But clearly they now believe there’s no alternative but to make a radical shift in their process. Since this moment began, with Brittany Higgins’ allegation of rape, Prime Minister Scott Morrison has been improvising his way through with a mix of personal animus towards every fresh attack and some basic sense that something is going on.

Already things he said only some days ago sound archaic — such as his “what if it was my daughter?” moment. This was an attempt to subsume progressivist notions of gender conflict into conservative familialist notions of mutual protection and love. It doesn’t appear to have worked for them, and it sounded odd from the start.

Hudgson manages to be both pink-cheeked and pasty-faced at the same time. He’s an ideal metaphorical virgin to thrown on a political pyre. The great game in social and cultural politics at the moment is the 30/70-70/30 split, and the 40% overlap.

On a whole series of issues, most of them related to personal and bodily autonomy, Australians break about 70% in the progressive direction. Same-sex marriage, access to abortion, etc, are now secure at those numbers.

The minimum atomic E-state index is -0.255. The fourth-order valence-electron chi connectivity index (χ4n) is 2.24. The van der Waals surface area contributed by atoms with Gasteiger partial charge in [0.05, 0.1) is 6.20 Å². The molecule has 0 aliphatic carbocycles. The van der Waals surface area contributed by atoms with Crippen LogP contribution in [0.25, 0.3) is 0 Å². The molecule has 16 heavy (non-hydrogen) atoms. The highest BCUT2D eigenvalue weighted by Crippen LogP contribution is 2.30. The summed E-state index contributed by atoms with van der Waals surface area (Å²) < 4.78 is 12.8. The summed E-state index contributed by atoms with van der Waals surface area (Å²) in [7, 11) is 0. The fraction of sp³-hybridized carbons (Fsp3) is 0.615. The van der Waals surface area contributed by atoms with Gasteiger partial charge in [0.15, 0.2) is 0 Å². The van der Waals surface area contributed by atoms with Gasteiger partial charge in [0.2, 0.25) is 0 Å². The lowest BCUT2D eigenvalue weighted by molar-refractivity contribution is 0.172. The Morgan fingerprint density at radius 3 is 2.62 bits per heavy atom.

Other matters connected with our collective life tend to break the other way — 30-70, the 70% holding a conservative position — on issues such as refugee policy, the retention of Australia Day etc.

That leaves a 30-40% middle to play for. The Libs clearly hoped the “enough” movement could be framed in a way that put the 30-70 split into operation, especially in the case of Attorney-General Christian Porter and the written rape allegations made against him — which he strenuously denies.

Possibly they gained some limited traction on the Porter case, but any attempt to maximise it was swamped by subsequent events. Now they are learning that the “enough” issue is breaking 70-30 for the simple reason that it derives from the politics of direct personal experience, and not from a distant and imposed culture war.